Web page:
"I hope you like Harry Potter references, because I made seven backups."
In the cloud, obviously.
Seriously though, the point is we tend to imagine an AI as some sort of human replica made of silicon and bits, which is reflected in the Turing Test.
The problem is that the single attribute of immortality (not in the strictest sense of the word, but close enough) would make any AI as inhuman as anything we can possibly imagine, except maybe for some obscure deity.
We wouldn't share the same needs, goals, priorities, heck we wouldn't even be competing for the same resources, with the possible exception of energy. And even if we did, the AI wouldn't even need to compete: it can just slow down in a corner and wait patiently until we finally go extinct.
Pretty much like a teenager.
Every time I hear that argument, I picture something like this:
"Hi, I'm a human being"
"And I'm an AI"
"I can be happy, and sad, and any way in between"
"And I'm immortal"
"I can write music, and poetry, and I have a sense of humor"
"Still immortal here"
"That's nice, but I can do romance, burn with passion, suffer the pangs of despised love and all that"
"Right. Did I mention I'm immortal?"
"Yes, you did, and it's getting boring."
"Funny, because I never get bored. Which is a good thing because, you know, immortal"
MS threatened to sue B&N over patents. B&N says eff you and also paints in the media a picture of an ugly bully corporation. In the last minute a trial is averted and MS and B&N play buddies, Microsoft agree to invest a few hundred mills in some sort of a "joint venture".
Ah, yes, this has nothing at all to do with patents. Sure, Microsoft planed for years to get into a partnership with B&N, had nothing to do with the impending trial.
Me and my conspiracy theories.
Any developer who champions patents is a lower class developer.
Almost correct. Except that, according to Ars, B&N just bought back its stocks from Microsoft, so that the money simply went back where it came from. Sorry for the bad news.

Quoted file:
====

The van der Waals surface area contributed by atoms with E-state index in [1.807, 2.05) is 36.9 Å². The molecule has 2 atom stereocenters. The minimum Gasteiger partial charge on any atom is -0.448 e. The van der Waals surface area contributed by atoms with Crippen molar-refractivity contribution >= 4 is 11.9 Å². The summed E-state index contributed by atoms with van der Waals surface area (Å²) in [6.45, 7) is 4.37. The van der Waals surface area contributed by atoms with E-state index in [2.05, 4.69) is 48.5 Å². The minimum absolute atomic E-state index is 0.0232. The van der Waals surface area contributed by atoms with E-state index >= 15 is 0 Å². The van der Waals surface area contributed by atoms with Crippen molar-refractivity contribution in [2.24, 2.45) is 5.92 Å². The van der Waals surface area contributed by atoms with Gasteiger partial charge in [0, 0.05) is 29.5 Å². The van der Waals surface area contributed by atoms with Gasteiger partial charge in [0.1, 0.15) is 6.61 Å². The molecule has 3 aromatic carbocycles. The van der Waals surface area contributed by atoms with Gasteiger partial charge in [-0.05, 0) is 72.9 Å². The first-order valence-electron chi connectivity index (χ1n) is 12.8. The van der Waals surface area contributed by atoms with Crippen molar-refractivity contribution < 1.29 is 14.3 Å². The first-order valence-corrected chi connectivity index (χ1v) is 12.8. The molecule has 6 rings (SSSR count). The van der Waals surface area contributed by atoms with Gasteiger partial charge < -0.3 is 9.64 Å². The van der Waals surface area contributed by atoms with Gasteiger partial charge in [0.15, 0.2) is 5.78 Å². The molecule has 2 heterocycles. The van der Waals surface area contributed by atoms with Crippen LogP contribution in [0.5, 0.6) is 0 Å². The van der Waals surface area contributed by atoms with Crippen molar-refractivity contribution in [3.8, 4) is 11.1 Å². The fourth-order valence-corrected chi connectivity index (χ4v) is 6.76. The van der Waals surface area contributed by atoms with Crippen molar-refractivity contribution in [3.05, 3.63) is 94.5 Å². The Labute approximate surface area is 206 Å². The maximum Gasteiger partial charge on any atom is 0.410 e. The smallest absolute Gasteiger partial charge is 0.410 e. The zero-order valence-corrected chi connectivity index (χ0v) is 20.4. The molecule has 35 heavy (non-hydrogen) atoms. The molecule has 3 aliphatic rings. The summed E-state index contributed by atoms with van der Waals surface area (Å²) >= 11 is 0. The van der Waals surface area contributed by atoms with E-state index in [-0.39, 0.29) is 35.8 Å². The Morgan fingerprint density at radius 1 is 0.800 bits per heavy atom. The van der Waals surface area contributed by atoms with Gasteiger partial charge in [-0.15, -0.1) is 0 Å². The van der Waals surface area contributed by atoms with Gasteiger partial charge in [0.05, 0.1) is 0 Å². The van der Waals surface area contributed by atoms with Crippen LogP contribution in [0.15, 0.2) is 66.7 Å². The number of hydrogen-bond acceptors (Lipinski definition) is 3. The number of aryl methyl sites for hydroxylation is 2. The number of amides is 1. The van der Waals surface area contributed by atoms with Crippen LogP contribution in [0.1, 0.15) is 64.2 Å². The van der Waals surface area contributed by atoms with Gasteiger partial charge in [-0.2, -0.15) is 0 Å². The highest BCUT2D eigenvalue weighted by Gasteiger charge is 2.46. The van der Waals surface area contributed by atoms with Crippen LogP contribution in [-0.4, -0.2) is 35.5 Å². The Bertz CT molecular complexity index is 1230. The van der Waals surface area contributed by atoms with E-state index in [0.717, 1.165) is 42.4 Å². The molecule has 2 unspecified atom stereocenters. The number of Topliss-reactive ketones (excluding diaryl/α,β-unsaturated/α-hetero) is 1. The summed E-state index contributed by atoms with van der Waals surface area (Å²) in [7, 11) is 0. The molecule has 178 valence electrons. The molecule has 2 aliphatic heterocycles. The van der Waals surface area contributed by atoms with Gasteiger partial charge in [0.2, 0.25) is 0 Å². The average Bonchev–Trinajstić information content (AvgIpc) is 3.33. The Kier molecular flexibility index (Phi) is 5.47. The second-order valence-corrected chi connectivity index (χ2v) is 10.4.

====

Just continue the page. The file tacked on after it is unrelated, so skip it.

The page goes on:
I just meant "illegal" with respect to app store policies, but as a matter of fact yes, hate speech happens to be illegal in a lot of countries. Even in the US, hate speech is not always covered by the First Amendment; I'm not a lawyer, but I suspect that that game does not qualify for protection.
I am not sure I follow; how would your switch force people to buy energy from the grid?
This kind of last-ditch-excuse bullsh*t is a sure sign that fossil fuel folks are scared. No matter what your opinion is of fossil fuels usage might be, it is not an unlimited resource and we are squandering what we have simply because it's profitable for some. Even if we weren't mucking with the climate, this stuff won't last forever. I've heard predictions of 100 years of oil and 500 years of coal. So what happens in 2515?
Most humans are dum-dums.
Maybe... but does it make sense for us to worry? At present speed, 100 years of technology is an abyss, 500 are just unthinkable. Try to imagine Cortès, Columbus, Da Vinci and Ivan the Terrible debating how to use their technology to save us people of the XXI century from some disaster they predicted. Aren't they cute?
I'm not saying we shouldn't take good care of the environment; just that we should never forget that our children and grandchildren will know a lot more than we do.
@fanbaby: I don't see why you are so optimistic.
Android manufacturers are still Nokia's competitors and battling for the bigger slice of the pie. If anything, I would expect a more aggressive stance.
The only possible good news on the silly patent litigation front is that Microsoft may not be able to assert its Android patents against Nokia, but that's not much. We'll see.
@Ian2: if you are interested, there are even a few Lumia with a dual-SIM version (530, 630, 730 and 535), even though they don't seem to be available in every market.
As for the pictures you posted, they also downplay the dual-SIM angle quite a bit, and that's a pity since WP implementation is one of the best I saw so far.
Heard a talk about this on the radio during the commute this morning. Basically sensors around town to provide him with information as he is severely visually impaired. "Shops in 10 meters" ... "Doctors on your left" Also had an interface to his guide dog which allowed him to "hear" a sonar between him and the dog. He hadn't been to the area before and said he felt "very comfortable navigating the area". Gave him information on buses that were approaching and which number it was etc.
He was very excited about the technology and immediately noticed a difference when he didn't have it on again. The prototype considered a success is now being extended.
Great stuff Microsoft, truly awesome!
Awesome indeed, thanks for the link.